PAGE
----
We’ve had a few interesting envirochondria stories this week, but this headline takes the cake.
And in case you’re wondering, no, this isn’t from The Onion.
Reportedly a new ‘science’ study has emerged from the Ivory Tower halls of wisdom which blames a not insignificant degree of global warming on oyster flatulence.
Yes, that’s right.
Oyster farts are on the increase via oyster farming and causing global havoc.
Now, the astute among you will likely conclude something similar to what we’ve all already concluded regarding CO2 and vegetation: more CO2 is better for plants.
Conversely, more people (especially those who eat oysters) equals fewer oysters. Ergo, there were lots and lots more oysters way back when global warming apparently wasn’t on the verge of ending life as we know it.
Is it just us or is there some incongruous logic here?
Here’s more from Redstate…
When it comes to oysters, most people never get beyond the question, “Do oysters do anything other than sit on a plate looking like phlegm?” But RedState readers being (mostly) of above average intelligence, I’m sure some of you have spent some sleepless nights pondering the question, “Do oysters fart?”
Apparently they do. We know this because of Science! for which we thank Neil Degrasse Tyson. Peace be upon him.
Oyster farts could doom us all to climate oblivion if more shellfish farming is done #ClamMenace https://t.co/0POy4g7aqZ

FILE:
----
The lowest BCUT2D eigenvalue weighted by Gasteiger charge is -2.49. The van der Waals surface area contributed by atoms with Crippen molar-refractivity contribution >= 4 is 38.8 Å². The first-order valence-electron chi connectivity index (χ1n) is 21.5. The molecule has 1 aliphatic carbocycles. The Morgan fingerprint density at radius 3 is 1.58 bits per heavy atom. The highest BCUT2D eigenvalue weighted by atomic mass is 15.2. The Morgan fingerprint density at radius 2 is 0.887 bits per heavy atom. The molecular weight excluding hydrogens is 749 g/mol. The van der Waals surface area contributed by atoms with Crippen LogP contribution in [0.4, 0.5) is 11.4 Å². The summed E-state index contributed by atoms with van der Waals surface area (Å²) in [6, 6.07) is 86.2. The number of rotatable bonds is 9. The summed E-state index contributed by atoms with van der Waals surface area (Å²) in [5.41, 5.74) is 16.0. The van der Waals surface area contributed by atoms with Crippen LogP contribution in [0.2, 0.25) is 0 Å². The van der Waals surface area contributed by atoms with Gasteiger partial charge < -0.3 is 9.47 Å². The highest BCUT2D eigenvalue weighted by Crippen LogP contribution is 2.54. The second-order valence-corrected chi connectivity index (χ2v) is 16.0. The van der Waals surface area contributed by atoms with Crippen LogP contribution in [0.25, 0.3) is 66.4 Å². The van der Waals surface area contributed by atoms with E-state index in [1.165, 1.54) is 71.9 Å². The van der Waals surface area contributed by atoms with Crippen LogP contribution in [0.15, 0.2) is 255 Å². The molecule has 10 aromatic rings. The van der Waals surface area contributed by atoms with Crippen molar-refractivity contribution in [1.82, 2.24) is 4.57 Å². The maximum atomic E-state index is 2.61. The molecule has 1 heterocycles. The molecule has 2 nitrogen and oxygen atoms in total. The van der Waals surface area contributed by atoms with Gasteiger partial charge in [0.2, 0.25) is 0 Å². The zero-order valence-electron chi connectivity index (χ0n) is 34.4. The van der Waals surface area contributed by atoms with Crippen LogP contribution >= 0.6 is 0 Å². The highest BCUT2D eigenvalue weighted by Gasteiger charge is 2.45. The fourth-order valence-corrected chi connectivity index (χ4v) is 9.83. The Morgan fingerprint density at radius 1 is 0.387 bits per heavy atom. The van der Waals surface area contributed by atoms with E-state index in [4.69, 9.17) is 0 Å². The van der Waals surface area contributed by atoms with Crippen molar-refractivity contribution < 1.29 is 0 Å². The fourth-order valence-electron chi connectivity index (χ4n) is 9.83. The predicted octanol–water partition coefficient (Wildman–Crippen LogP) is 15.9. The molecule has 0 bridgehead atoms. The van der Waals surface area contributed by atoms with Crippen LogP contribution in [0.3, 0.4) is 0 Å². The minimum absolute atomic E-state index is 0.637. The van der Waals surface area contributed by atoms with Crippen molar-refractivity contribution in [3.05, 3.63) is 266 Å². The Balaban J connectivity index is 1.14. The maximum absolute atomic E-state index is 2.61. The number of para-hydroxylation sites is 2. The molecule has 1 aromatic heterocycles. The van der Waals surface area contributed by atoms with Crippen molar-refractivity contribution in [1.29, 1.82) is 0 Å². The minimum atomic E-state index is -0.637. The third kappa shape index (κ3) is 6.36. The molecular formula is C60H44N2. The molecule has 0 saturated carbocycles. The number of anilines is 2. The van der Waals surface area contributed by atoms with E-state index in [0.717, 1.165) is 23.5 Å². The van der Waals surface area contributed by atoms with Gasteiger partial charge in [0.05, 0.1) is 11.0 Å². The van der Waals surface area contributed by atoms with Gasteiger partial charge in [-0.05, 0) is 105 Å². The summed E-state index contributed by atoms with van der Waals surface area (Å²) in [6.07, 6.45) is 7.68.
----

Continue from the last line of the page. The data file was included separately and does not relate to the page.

— Sam Morgan (@SamJamesMorgan) October 16, 2017
And since science tells us oyster farts are a real thing, we know they cause climate change, just like virtually everything else in the known world. Remember if you want to appear “woke” it’s best to assume that everything causes climate change and climate change causes everything. Everything bad anyway.
Plans to expand aquatic farming could have a serious knock-on effect on climate change, climate experts have warned after new research revealed that underwater shellfish farts produce 10% of the global-warming gases released by the Baltic Sea.
A study published in the Scientific Reports journal shows that clams, mussels and oysters produce one-tenth of methane and nitrous oxide gases in the Baltic Sea as a result of digestion. Therefore, researchers have warned that shellfish “may play an important but overlooked role in regulating greenhouse gas production”.
Methane and nitrous oxide gases have a far greater warming potential than carbon dioxide so bodies of water without or with fewer shellfish record lower methane release rates.